Working with your ex to determine and negotiate child custody options and parenting time plans can be challenging. To do so, divorced parents must work together to create a parenting plan that meets the entire family's needs to smooth the transition for their children.
Visitation & Parenting Time Plans in New Jersey
New Jersey courts often use the term "parenting time" to refer to the time that one parent spends with their child spend. This term is used regardless of which parent has primary custody of the child. When one parent has more limited physical time with a child, "parenting time" is a more accurate reflection of the parent's role than "visitation."
Examples of Common Parenting Time Arrangements
Under New Jersey law, co-parents can structure parenting time in any way they find the most manageable for them, as long as the plan is in their child's best interests.
While several different physical custody arrangements will work, most parents use one of the following standard formats:
- One primary residential parent and one alternate residential parent: Under this arrangement, the child spends most of the week living with the parent with primary physical custody. The other parent generally follows a traditional visitation schedule where they spend alternate weekends with their child.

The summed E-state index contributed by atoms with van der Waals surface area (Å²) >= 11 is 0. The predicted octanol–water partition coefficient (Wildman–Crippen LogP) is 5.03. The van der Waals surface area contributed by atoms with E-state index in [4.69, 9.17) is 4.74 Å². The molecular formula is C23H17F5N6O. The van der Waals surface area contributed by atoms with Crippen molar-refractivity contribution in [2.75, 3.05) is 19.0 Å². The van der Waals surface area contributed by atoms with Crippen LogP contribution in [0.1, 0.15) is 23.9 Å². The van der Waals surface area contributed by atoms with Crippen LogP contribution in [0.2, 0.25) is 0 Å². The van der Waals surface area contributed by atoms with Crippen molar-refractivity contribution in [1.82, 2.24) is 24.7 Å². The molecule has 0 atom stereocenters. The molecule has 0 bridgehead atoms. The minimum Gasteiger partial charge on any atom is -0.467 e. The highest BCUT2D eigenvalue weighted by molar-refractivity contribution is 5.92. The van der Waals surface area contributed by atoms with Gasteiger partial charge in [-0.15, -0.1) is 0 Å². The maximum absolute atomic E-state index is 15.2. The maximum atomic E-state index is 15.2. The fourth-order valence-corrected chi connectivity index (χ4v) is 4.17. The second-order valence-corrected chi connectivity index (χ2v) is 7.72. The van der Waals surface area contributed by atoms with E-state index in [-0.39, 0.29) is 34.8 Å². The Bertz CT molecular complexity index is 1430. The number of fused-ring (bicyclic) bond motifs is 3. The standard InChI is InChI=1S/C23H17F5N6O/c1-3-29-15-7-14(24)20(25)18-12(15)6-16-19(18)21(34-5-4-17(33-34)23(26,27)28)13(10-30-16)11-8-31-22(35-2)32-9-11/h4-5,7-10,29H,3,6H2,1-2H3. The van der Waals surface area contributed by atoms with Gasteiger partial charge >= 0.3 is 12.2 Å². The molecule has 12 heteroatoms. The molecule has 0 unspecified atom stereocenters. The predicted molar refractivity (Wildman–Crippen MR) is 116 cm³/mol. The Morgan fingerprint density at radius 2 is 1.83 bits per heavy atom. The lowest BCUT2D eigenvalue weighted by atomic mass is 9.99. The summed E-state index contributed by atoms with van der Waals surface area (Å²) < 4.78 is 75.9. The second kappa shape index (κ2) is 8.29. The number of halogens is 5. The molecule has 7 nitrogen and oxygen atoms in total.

- Shared physical custody: Parents who share physical custody can use a schedule that allows them equal or nearly equal parenting time. This type of schedule may include alternating weeks or shorter blocks of alternating time.
- Sole physical custody: When one parent has sole physical custody, visitation may be more limited. If some circumstance exists that makes it in the child's best interest for visitation to be severely limited or even supervised, the schedule must be tailored accordingly.
How to Create a Parenting Time Plan
Crafting a detailed parenting plan requires a practical assessment of each family member's lifestyle. Common things to consider can include:
- The children's ages and their mental and physical wellbeing,
- How parents divided responsibilities before separation,
- Each parent's current and anticipated work schedule, including vacation time,
- School locations and calendars,
- Children's extracurricular activities,
- Childcare needs, and
- Anticipated roles of extended family members.
Remember, the most effective parenting plans are specific and clearly detailed.
If you are a divorced parent dealing with a New Jersey custody and visitation matter, a qualified Somerset County family law attorney from DeTommaso Law Group, LLC can help you determine your options as you navigate this challenging time.
Learn how to protect your rights and time with your children by scheduling a consultation with our team today by calling us at (908) 274-3028.